From the 1950s to the late 1990s, agents of the state spied on, interrogated, and harassed gays and lesbians in Canada, employing social ideologies and other practices to construct their target -- people who deviated from the so-called norm -- as threats to society and enemies of the state.
Reconstructed from official security regime documents released through the Access to Information Act and interviews with gays, lesbians, civil servants, and high-ranking officials, The Canadian War on Queers offers a passionate, personalized account of a national security campaign that violated people's civil rights and freedoms in an attempt to regulate their sexual practices. Gary Kinsman and Patrizia Gentile disclose not only the acts of state repression that accompanied the Canadian war on queers but also forms of resistance that raise questions about just whose security was being protected and about national security as an ideological practice.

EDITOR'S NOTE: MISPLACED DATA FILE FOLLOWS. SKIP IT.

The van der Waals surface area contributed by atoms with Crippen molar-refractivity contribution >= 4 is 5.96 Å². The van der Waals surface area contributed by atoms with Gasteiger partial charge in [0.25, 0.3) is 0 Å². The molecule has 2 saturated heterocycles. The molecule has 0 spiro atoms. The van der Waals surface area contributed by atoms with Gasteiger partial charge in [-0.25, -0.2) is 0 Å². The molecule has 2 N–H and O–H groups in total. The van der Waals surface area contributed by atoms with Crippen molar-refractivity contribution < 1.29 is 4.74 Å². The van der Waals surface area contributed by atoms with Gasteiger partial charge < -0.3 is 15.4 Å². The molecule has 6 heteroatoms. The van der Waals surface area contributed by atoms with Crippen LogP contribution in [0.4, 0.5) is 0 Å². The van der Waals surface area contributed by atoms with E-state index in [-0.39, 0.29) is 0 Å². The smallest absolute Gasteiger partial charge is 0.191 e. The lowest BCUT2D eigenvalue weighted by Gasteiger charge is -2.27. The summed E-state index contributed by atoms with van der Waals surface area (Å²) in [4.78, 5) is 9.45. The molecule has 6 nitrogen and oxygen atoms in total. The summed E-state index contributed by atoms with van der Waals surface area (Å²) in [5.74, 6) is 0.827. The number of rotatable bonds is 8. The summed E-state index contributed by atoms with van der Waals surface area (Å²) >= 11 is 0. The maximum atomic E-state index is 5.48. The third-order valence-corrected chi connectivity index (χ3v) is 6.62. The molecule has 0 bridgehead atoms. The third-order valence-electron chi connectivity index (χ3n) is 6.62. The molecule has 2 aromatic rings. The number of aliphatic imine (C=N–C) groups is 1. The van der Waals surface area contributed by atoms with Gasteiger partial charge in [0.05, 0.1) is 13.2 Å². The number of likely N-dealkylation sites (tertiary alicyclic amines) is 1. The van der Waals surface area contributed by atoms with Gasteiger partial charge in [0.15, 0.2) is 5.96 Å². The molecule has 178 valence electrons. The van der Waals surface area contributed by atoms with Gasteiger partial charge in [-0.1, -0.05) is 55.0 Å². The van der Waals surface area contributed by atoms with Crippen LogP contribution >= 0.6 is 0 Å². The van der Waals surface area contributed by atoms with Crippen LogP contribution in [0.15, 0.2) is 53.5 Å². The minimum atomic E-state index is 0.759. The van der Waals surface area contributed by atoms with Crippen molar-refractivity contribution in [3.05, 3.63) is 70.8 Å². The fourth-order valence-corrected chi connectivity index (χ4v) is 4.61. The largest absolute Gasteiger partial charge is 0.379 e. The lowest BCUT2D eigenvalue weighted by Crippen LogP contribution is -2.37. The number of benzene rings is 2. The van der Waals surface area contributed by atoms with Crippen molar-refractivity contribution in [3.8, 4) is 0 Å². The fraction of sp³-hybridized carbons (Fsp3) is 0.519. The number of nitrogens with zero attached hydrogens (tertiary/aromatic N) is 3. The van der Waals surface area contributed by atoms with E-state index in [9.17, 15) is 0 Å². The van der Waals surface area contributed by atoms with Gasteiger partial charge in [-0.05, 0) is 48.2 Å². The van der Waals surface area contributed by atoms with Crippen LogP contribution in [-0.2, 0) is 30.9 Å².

This path-breaking account of how the state used national security to wage war on its own people offers ways of understanding, and resisting, contemporary ideological conflicts such as the "war on terror." It is required reading for students, scholars, and social activists in lesbian, gay, and queer studies or anyone interested in the issues of national security, state repression, and human rights.